Immunofluorescence characterization of innervation and nerve-immune cell interactions in mouse lymph nodes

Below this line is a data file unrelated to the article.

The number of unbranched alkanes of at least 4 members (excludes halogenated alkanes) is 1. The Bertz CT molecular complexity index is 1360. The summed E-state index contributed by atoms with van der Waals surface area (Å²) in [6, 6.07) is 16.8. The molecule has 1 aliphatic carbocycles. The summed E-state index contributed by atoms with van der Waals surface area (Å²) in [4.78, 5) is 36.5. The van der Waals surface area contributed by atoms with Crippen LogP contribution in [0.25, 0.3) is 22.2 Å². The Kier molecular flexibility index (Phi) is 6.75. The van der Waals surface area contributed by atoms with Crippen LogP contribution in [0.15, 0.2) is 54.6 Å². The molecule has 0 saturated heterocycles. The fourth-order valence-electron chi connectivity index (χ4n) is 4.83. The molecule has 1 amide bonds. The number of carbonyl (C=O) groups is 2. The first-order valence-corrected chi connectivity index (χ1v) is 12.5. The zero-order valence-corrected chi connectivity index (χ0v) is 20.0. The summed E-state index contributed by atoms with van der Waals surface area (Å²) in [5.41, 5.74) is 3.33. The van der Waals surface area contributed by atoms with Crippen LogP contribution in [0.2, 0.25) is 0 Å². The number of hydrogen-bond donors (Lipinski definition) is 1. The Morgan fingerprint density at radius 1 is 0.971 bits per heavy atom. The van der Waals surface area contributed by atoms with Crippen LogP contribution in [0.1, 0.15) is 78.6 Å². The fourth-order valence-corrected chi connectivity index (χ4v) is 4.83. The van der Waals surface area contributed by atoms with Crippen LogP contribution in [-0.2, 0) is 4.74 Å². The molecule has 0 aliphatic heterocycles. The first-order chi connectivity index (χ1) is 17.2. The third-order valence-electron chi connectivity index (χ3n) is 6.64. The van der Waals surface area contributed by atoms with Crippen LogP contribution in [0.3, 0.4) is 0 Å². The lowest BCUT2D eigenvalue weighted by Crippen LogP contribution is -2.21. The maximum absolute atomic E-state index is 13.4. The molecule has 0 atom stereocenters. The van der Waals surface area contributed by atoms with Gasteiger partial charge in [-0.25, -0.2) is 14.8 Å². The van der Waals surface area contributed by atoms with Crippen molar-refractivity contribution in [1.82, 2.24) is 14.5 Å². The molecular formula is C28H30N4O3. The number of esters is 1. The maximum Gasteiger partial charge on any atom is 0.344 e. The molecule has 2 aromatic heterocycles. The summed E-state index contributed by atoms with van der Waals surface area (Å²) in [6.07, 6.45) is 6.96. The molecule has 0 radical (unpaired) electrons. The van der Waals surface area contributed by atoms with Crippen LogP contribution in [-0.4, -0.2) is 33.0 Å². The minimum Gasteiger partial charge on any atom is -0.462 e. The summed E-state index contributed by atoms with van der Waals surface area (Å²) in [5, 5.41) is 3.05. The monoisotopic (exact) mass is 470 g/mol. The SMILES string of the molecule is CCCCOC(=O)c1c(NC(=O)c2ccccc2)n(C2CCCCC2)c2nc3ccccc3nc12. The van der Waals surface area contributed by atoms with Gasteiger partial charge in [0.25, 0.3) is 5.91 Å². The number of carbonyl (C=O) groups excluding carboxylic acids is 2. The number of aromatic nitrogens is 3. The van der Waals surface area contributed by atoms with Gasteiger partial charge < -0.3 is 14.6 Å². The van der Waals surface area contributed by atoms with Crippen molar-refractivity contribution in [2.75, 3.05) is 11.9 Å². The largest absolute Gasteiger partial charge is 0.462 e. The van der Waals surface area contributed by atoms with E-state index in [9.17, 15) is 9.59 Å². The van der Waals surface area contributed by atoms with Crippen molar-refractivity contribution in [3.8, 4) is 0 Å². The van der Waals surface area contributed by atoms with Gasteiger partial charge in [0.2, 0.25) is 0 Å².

The peripheral nervous system communicates specifically with the immune system via local interactions. These interactions include the “hardwiring” of sympathetic/parasympathetic (efferent) and sensory nerves (afferent) to primary (e.g., thymus and bone marrow) and secondary (e.g., lymph node, spleen, and gut-associated lymphoid tissue) lymphoid tissue/organs. To gain a better understanding of this bidirectional interaction/crosstalk between the two systems, we have investigated the distribution of nerve fibres and PNS-immune cell associations in situ in the mouse lymph node by using immunofluorescent staining and confocal microscopy/ three-dimensional reconstruction. Our results demonstrate i) the presence of extensive nerve fibres in all compartments (including B cell follicles) in the mouse lymph node; ii) close contacts/associations of nerve fibres with blood vessels (including high endothelial venules) and lymphatic vessels/sinuses; iii) close contacts/associations of nerve fibres with various subsets of dendritic cells (e.g., B220+CD11c+, CD4+CD11c+, CD8a+CD11c+, and Mac1+CD11c+), Mac1+ macrophages, and B/T lymphocytes. Our novel findings concerning the innervation and nerve-immune cell interactions inside the mouse lymph node should greatly facilitate our understanding of the effects that the peripheral nervous system has on cellular- and humoral-mediated immune responses or vice versa in health and disease.
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